Artist transforms Ann Arbor garage into backyard gallery, concert hall
ANN ARBOR, MI – The four-car garage in Charles Hooper’s backyard had no heating or finishing when he started using it as an art studio.
Several years and eight weeks of renovations later, it is now a workspace, a concert hall and an art gallery open to the public. Works of art hang on the walls and instruments, including a piano and organ, are tucked away in the back room.
The Gray Box Gallery, which still smells of new construction, opened on July 17 at 7395 Warren Road.
The ride, said Hooper, “can’t really be beat.”
“It’s like 34 steps from home,” he said.
Hooper began renovating the space in early 2020 after using it for several years as a makeshift art studio. It was originally a space to store his instruments after the music room in his house started to fill up.
“I kept getting instruments and the room was getting smaller and smaller,” Hooper said.
In addition to painting, Hooper plays the piano, organ, harp, bassoon and trombone, and sings. Hooper, a Detroit-born artist who moved to Georgia when he was young, returned to Michigan seven years ago with his partner and fellow artist, Rob Stephenson.
Like his other skills, Hooper began cultivating his painting in high school, creating and selling paintings at the time.
“When you are in school you try to follow all the rules,” he said. “Growing up, traditional stuff just wasn’t for me. I slipped into the most modern.
Although he also does landscapes, Hooper’s main vein is modern art, a mixture of colors and textures. Hooper said he takes inspiration from music and nature, adding that music and painting are similar in that they each have different layers and aspects working together.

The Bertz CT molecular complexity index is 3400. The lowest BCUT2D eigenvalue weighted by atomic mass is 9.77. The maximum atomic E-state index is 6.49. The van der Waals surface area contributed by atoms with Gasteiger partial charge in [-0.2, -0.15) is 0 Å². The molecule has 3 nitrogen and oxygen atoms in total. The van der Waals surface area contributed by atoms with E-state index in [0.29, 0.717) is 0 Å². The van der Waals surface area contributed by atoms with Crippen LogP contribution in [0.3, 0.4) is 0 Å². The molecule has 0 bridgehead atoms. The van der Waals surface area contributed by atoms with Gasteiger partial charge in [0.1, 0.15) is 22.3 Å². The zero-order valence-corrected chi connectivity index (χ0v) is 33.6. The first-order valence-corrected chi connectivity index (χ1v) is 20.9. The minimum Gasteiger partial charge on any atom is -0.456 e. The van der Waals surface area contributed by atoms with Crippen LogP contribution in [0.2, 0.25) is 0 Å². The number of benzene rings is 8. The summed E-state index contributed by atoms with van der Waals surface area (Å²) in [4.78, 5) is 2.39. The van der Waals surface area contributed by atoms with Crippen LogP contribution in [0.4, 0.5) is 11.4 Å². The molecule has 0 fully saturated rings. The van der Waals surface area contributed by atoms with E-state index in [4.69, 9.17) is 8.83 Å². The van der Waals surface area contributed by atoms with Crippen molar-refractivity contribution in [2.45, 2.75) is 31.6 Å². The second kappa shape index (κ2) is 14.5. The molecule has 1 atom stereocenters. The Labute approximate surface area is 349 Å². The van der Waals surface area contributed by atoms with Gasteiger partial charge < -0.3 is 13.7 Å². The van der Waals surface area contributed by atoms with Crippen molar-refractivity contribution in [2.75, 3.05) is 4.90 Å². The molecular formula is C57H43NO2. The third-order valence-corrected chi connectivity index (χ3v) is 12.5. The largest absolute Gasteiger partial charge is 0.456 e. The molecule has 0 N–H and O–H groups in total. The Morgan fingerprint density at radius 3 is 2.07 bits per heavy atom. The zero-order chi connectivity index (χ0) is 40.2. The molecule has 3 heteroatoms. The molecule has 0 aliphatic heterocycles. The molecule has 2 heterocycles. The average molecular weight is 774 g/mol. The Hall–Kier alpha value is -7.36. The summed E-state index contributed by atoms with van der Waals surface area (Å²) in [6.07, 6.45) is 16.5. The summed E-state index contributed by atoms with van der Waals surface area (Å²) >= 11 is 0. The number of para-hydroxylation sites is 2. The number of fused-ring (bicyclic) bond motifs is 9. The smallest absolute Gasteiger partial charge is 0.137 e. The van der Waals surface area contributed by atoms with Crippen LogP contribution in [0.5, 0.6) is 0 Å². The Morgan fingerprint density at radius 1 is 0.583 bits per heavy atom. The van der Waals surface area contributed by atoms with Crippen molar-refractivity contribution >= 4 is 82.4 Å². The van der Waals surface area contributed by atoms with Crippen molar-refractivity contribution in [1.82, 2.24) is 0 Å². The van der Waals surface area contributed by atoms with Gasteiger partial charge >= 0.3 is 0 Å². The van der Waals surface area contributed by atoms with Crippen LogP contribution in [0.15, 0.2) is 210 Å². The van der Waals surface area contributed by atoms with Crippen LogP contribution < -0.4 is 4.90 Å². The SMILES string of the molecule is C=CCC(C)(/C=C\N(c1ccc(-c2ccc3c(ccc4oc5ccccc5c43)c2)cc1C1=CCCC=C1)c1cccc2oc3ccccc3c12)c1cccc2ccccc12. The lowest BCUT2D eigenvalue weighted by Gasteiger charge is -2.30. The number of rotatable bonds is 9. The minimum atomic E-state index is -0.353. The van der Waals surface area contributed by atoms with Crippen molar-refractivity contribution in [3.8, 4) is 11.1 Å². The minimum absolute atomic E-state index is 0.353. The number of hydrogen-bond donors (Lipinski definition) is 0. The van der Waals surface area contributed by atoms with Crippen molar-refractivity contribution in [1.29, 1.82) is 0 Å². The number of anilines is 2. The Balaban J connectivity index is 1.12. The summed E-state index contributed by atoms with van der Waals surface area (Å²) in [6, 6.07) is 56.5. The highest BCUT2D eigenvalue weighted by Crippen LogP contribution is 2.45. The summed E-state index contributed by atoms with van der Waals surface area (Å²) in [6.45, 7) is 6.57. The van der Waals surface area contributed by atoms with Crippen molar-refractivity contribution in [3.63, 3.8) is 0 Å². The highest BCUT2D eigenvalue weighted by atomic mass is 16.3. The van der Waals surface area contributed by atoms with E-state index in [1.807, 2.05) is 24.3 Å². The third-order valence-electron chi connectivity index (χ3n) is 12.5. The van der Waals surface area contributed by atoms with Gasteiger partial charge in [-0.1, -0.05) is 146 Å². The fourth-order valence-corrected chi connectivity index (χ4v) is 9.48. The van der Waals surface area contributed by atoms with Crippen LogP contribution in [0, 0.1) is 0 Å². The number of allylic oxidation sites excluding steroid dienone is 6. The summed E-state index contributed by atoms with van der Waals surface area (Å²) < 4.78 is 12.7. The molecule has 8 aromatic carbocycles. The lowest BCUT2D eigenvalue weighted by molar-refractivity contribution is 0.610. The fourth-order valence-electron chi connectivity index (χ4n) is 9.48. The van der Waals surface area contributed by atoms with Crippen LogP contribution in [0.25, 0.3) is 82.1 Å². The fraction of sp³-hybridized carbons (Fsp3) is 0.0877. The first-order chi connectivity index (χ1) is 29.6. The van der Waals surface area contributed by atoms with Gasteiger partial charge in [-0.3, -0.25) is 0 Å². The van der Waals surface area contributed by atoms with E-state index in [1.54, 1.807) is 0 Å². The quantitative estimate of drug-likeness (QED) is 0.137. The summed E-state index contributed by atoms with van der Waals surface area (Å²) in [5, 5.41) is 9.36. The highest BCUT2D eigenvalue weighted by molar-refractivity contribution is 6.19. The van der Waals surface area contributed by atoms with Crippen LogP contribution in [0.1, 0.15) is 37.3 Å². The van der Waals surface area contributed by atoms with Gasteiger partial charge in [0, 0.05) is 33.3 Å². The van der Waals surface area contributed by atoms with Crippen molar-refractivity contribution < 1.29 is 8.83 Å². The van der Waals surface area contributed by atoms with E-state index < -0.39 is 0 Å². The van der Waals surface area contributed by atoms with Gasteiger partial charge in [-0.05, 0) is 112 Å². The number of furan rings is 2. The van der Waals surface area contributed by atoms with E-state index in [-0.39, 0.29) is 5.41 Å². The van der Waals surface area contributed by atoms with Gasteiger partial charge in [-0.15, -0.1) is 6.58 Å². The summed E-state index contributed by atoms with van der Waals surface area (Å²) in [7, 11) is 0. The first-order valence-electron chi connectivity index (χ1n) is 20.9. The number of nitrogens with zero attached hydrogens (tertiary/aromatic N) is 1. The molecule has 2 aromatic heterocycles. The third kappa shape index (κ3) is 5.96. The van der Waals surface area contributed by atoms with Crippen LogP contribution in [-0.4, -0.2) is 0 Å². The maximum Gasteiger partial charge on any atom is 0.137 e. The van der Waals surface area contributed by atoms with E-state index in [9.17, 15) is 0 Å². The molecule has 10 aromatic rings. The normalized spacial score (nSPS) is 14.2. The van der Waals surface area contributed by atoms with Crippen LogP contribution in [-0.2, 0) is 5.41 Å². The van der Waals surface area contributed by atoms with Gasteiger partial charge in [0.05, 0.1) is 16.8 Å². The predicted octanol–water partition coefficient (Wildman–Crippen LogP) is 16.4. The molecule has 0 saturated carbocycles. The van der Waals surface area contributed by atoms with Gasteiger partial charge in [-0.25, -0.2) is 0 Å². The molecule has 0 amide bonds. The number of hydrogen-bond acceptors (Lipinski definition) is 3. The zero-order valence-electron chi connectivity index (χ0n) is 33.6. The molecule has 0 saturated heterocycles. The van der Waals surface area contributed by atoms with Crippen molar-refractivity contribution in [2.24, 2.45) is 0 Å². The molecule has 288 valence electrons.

He named three pieces after sonatas, bringing them together through paint textures and similar palettes. He titled another piece – the largest in the gallery – “Symphony,” something Hooper said is a nod to the symphonies themselves being large and colorful.
Other inspirations include the flower garden outside the studio, the ocean, and her travels around the world.
Although he mainly works in acrylics and watercolors, Hooper said he also recently purchased a set of oil paintings.
“I just don’t have the courage to go there yet,” he said.
One of the most difficult aspects of his style is knowing when to stop.
“I feel like they’re not finished if there’s white on them,” Hooper said.
Once the coronavirus pandemic “gets under control,” Hooper said he plans to hold recitals in space. For now, the Gray Box Gallery is open 10 a.m. to 4 p.m. Tuesday through Friday and noon to 4 p.m. Saturday and Sunday. Visitors can also make an appointment to visit the gallery.
“Basically it’s a live space where people can come and see the art in person,” Hooper said.
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